The OSS and the CIA

The nation’s federal international spy agency was established the same year that aliens were reported to have crashed a spaceship in Roswell, New Mexico. Perhaps coincidence or perhaps not, but until 1947 what is today known as the Central Intelligence Agency (CIA) was known as the Office of Strategic Services (OSS).

The OSS came into being directly as a result of America’s entry into World War II. Having quickly become apparent that intelligence gathering under war conditions was hopelessly inefficient and unreliable, Pres. Franklin D. Roosevelt mandated the creation of the OSS precisely to address the ineffectual lack of an organized government agency charged with gathering reliable intelligence (Oettinger, 2011). President Harry Truman’s decision to create the CIA as a replacement for the OSS and the Congressional mandate establishing the agency a year later was directly inspired by the necessity for an intelligence agency that was more centralized than the OSS, thus its name.

The problem facing Truman in the post-war reality of the Cold War was that he inherited an intelligence system relying on various independent sources within the federal government and each was certain they should become the overseer of it all. Thus, both to quash the inter-agency positionioning for power and to streamline the inherent inefficiency of multiple sources providing duplicate information, the need to create an entirely new “organization which will procure intelligence both by overt and covert methods and will at the same time provide intelligence guidance, determine national intelligence objectives, and correlate the intelligence material collected by all government agencies” (Pike, 1996).

That goal resulted in the agency which today bears the following mission on their official government website: “Preempt threats and further US national security objectives by collecting intelligence that matters, producing objective all-source analysis, conducting effective covert action as directed by the President, and safeguarding the secrets that help keep our Nation safe” (“CIA Vision, Mission, Ethos & Challenges”, 2007).

While that mission has proven comforting during times of peace and in recognition of intelligence gathered and collected that prevent potentially disastrous attacks by foreign agents against the country, it is precisely the furtive and stealthy ambiguity in the wording of that mission of statement which also makes the CIA a perpetual symbol of fear for many law-abiding Americans. The suspicion about how the CIA is collecting intelligence, its definition of national security objectives and the extent it will go to pre-empt threats has proven well-founded in the decades since 1947. The practice of safeguarding those secrets to keep the nation safe often read more like the secrets of an agency given unrestricted license to operate without regard to human rights or international law.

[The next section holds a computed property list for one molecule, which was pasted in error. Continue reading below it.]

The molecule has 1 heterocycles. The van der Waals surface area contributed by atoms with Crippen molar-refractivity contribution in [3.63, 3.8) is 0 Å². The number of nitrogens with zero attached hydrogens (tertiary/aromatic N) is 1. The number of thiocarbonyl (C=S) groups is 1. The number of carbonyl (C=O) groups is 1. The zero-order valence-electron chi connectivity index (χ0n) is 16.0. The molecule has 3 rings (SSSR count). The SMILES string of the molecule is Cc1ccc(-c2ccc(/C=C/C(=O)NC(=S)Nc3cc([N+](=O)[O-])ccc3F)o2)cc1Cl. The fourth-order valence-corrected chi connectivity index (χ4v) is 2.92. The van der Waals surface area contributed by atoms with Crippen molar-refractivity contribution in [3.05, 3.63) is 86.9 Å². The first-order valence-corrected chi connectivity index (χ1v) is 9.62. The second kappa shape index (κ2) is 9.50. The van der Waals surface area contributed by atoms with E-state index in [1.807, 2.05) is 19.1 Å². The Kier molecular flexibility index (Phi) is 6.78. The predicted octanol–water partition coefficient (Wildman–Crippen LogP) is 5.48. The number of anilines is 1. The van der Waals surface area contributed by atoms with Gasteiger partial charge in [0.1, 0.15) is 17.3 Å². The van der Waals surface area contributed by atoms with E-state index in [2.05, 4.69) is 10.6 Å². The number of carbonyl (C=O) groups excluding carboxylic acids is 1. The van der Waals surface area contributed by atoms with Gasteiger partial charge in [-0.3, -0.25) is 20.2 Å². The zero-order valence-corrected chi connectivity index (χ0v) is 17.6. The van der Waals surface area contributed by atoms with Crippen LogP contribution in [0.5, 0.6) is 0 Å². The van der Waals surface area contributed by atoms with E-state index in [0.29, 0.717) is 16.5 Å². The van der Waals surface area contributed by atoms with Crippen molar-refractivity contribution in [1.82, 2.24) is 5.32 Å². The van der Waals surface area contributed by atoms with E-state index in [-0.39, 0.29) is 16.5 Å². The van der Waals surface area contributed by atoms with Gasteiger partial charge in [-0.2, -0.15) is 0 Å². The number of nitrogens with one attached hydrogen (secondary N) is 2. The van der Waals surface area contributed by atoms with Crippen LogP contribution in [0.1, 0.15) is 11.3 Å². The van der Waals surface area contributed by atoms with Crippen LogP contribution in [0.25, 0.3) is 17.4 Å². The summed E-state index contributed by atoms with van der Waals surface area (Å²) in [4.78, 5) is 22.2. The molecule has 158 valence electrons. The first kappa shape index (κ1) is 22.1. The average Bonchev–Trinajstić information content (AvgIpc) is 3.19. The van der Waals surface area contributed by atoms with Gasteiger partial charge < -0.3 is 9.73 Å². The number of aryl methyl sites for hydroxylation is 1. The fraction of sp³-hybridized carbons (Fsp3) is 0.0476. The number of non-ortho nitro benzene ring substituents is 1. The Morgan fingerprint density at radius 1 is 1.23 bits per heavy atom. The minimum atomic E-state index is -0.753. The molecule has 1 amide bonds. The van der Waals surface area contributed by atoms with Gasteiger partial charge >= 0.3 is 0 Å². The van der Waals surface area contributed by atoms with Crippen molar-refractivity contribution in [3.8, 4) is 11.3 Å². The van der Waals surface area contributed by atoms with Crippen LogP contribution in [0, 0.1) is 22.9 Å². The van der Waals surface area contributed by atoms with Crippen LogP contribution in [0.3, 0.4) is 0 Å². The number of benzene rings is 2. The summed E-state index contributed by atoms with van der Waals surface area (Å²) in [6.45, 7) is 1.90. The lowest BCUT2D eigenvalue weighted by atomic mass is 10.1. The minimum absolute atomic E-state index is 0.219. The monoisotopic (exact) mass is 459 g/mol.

From establishment and long-term maintenance of despotic regimes in Haiti to a plot to undermine the Castro government in Cuba that became a spectacular failure to revelation of the existence of the domestic surveillance program known as Operation CHAOS which existed in direct opposition to the CIA’s mandate to operate only as a foreign intelligence gathering agency, the history of the agency has been unrelenting sordid. The question that the continued existence of the Central Intelligence Agency in a relatively unchanged state throughout each new revelation of its abuse of power raises is whether it is long since past the time when an alternative should be devised to replace its inefficient and ineffectual practices in the way that the CIA addressed those same concerns about its predecessor, the OSS.

While national security is more important than ever, it is not difficult to imagine that many millions of Americans are shuddering at the thought of the agency subject to the abuse to suit the ambitions of an unstable billionaire whose direction to conduct effective covert action it must follow as part of its stated mission.

Works Cited

“CIA Vision, Mission, Ethos & Challenges.” Central Intelligence Agency. Central Intelligence Agency, 4 Apr. 2007. Web. 26 Nov. 2016. mission-values

Kangas, Steve. “A Timeline of CIA Atrocities.” Global Research. Center for Research for Globalization, 17 May 2016. Web. 26 Nov. 2016. timeline-of-cia-atrocities/5348804

Oettinger, Callie. “Goodbye OSS and Hello CIA: National Security Act of 1947.” The History Reader. St. Martin’s Press, 26 July 2011. Web. 26 Nov. 2016. ecurity-act-1947/

Pike, John. “Central Intelligence Agency History.” Federation of American Scientists. N.p., 23 Sept. 1996. Web. 26 Nov. 2016.